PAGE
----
Hoop toy 10 includes hollow tube 12 which is composed of a conventional extrudable plastic material. Tube 12 typically will have an inside diameter of about 11/16 inches and a wall thickness of about 1/16 inches. If the hoop toy is to be used as a hula hoop intended for rotation about the user's waist, the overall diameter of the toy will be in the range of from about 30 inches to about 36 inches. The invention can also be practiced for hoop toys intended to be rotated around the neck, feet, or arms. In these cases, the overall diameter of the toy will be smaller, e.g., on the order of 16 inches.

As shown in FIG. 1, the ends of hollow tube 12 are joined together by plug 13. Plug 13 includes end portions 22 and 24 (see FIG. 2) which have an outside diameter substantially equal to the inside diameter of tube 12 and thus form a tight press fit between the plug and hollow tube 12. If desired, staples or other fastening means (not shown) can be used to further ensure that ends of tube 12 will not pull away from plug 13 during use.

Plug 13 carries the four basic elements of the sound generating system: a) speaker 14, b) signal generating means 16, c) power source 18, and d) switch 20. The plug is composed of two mating sections 26 and 28. Plug 13 includes housing portion 30 which contains speaker 14, circuit board 32, and battery contacts 34 and 36 for engaging power source 18, e.g., two AAA batteries. Housing portion 30 includes openings 40 for allowing the sound to radiate from the hoop. Bottom section 28 mates with the upper section 26 to hold the batteries, as well as the speaker and circuit board, firmly in place during use. Screws 38 are used to connect the two sections together. Bottom section 28 can include a removable panel (not shown) for replacing batteries 18. Also, the bottom section can include a slot (not shown) for inserting a removable insulator (not shown) between batteries 18 to prevent operation of the sound generating system during shipping of the product to the consumer.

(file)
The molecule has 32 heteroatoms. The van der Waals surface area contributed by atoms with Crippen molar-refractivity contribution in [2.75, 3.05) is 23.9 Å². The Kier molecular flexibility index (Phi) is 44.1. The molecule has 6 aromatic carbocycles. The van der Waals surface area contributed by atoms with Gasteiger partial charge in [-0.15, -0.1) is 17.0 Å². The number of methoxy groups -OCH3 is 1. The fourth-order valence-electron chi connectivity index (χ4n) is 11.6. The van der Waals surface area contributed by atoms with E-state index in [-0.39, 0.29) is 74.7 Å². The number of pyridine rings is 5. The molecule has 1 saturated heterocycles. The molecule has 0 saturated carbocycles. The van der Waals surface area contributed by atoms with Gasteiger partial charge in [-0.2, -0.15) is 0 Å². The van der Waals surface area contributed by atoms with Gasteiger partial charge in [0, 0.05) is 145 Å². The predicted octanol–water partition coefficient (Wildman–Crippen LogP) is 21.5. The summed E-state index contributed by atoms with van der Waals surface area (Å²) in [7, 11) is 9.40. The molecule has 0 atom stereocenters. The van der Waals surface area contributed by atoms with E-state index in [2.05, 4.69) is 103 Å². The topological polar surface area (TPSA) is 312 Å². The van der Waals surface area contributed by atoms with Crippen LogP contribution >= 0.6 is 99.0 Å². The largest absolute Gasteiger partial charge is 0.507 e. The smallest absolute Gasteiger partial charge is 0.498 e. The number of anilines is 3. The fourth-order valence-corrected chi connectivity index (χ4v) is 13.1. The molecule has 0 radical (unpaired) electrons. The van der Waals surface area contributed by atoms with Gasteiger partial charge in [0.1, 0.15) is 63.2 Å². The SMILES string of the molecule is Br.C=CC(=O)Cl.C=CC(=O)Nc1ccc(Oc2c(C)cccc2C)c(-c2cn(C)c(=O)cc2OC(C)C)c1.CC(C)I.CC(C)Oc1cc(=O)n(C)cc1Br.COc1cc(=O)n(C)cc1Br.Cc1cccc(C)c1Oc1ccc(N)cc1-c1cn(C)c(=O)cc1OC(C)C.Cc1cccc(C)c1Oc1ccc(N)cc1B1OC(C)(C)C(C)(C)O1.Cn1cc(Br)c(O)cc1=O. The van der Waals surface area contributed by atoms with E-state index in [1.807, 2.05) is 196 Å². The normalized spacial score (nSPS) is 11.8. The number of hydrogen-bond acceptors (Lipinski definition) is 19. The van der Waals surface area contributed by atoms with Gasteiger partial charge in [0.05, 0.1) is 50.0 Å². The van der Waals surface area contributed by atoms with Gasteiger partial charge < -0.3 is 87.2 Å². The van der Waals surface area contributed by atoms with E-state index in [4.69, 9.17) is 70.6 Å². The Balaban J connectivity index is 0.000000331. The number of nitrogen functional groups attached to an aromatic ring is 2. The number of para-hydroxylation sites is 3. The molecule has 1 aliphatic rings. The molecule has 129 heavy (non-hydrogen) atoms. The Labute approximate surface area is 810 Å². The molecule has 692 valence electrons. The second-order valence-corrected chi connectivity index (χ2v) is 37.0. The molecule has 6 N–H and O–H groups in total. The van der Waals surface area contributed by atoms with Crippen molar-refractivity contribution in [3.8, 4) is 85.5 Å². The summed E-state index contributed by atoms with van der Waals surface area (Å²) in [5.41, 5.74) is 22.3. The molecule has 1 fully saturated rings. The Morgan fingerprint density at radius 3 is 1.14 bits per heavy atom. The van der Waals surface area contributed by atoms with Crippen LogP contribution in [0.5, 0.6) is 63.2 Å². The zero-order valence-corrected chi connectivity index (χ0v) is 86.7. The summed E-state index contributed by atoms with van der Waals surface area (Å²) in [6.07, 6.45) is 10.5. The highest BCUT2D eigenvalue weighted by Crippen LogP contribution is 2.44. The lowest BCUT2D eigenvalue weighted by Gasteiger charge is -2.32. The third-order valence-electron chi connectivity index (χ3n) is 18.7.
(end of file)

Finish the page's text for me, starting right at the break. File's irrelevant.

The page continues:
As shown in FIGS. 1-3, housing portion 30 is flush with the inner diameter of the hoop but extends beyond the outer diameter. In this way, somewhat larger components can be used for the sound generating system without interfering with the rotation of the hoop around the user's body. If desired, all the components can be housed in a plug which is completely flush with the surface of hollow tube 12.

Various types of speakers 14 can be used in the practice of the invention, including moving coil and piezoelectric speakers. Similarly, various signal generating circuits can be used to produce the desired tone, beat or tune. The preferred signal generator is a solid state, single chip, integrated circuit containing the logic and required memory to produce the tone, beat or tune. Such chips are commercially available from such manufacturers as SMOS Systems, Inc., San Jose, Calif., e.g., catalog numbers SVM7902 and SVM7903. The chip can be of the type that plays for a predetermined time once triggered, or one that requires a continuing trigger signal to operate.

Switch 20 can also take various forms. In its preferred embodiment, the switch constitutes a motion detector and thus the sound generating system only operates when the hoop is being used. Alternatively or in combination with a motion detector switch, the apparatus can include a user activated switch on, for example, the outer surface of housing portion 30 which will allow the user to have the sound generating system continuously generate sound.